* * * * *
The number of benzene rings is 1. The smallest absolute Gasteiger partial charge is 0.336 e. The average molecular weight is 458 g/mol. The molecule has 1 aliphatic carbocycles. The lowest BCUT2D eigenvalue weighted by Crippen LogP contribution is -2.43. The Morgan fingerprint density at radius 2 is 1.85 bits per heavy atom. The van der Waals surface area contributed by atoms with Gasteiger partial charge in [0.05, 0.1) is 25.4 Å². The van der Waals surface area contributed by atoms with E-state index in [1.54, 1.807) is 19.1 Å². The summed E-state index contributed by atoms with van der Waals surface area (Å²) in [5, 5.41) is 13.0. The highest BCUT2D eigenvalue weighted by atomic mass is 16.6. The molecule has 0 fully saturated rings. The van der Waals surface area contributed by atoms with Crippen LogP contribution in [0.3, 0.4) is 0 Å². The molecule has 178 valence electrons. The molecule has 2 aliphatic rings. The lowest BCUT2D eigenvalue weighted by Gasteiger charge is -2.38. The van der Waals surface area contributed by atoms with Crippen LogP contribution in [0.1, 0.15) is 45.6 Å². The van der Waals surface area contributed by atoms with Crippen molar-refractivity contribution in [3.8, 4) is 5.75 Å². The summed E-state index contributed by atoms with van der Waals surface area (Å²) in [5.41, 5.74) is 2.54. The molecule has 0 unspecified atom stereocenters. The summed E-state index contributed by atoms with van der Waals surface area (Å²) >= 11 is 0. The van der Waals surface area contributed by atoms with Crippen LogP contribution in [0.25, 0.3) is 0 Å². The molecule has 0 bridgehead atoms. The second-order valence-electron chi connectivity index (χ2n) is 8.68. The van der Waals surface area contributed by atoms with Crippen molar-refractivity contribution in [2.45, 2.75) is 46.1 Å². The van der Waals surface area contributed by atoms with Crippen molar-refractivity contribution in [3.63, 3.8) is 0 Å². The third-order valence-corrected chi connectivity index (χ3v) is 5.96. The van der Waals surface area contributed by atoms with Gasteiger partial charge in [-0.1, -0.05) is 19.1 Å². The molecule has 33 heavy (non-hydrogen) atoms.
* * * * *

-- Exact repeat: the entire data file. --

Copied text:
The number of benzene rings is 1. The smallest absolute Gasteiger partial charge is 0.336 e. The average molecular weight is 458 g/mol. The molecule has 1 aliphatic carbocycles. The lowest BCUT2D eigenvalue weighted by Crippen LogP contribution is -2.43. The Morgan fingerprint density at radius 2 is 1.85 bits per heavy atom. The van der Waals surface area contributed by atoms with Gasteiger partial charge in [0.05, 0.1) is 25.4 Å². The van der Waals surface area contributed by atoms with E-state index in [1.54, 1.807) is 19.1 Å². The summed E-state index contributed by atoms with van der Waals surface area (Å²) in [5, 5.41) is 13.0. The highest BCUT2D eigenvalue weighted by atomic mass is 16.6. The molecule has 0 fully saturated rings. The van der Waals surface area contributed by atoms with Crippen LogP contribution in [0.3, 0.4) is 0 Å². The molecule has 178 valence electrons. The molecule has 2 aliphatic rings. The lowest BCUT2D eigenvalue weighted by Gasteiger charge is -2.38. The van der Waals surface area contributed by atoms with Crippen LogP contribution in [0.1, 0.15) is 45.6 Å². The van der Waals surface area contributed by atoms with Crippen molar-refractivity contribution in [3.8, 4) is 5.75 Å². The summed E-state index contributed by atoms with van der Waals surface area (Å²) in [5.41, 5.74) is 2.54. The molecule has 0 unspecified atom stereocenters. The summed E-state index contributed by atoms with van der Waals surface area (Å²) >= 11 is 0. The van der Waals surface area contributed by atoms with Crippen LogP contribution in [0.25, 0.3) is 0 Å². The molecule has 0 bridgehead atoms. The second-order valence-electron chi connectivity index (χ2n) is 8.68. The van der Waals surface area contributed by atoms with Crippen molar-refractivity contribution in [2.45, 2.75) is 46.1 Å². The van der Waals surface area contributed by atoms with Crippen molar-refractivity contribution in [3.63, 3.8) is 0 Å². The third-order valence-corrected chi connectivity index (χ3v) is 5.96. The van der Waals surface area contributed by atoms with Gasteiger partial charge in [-0.1, -0.05) is 19.1 Å². The molecule has 33 heavy (non-hydrogen) atoms.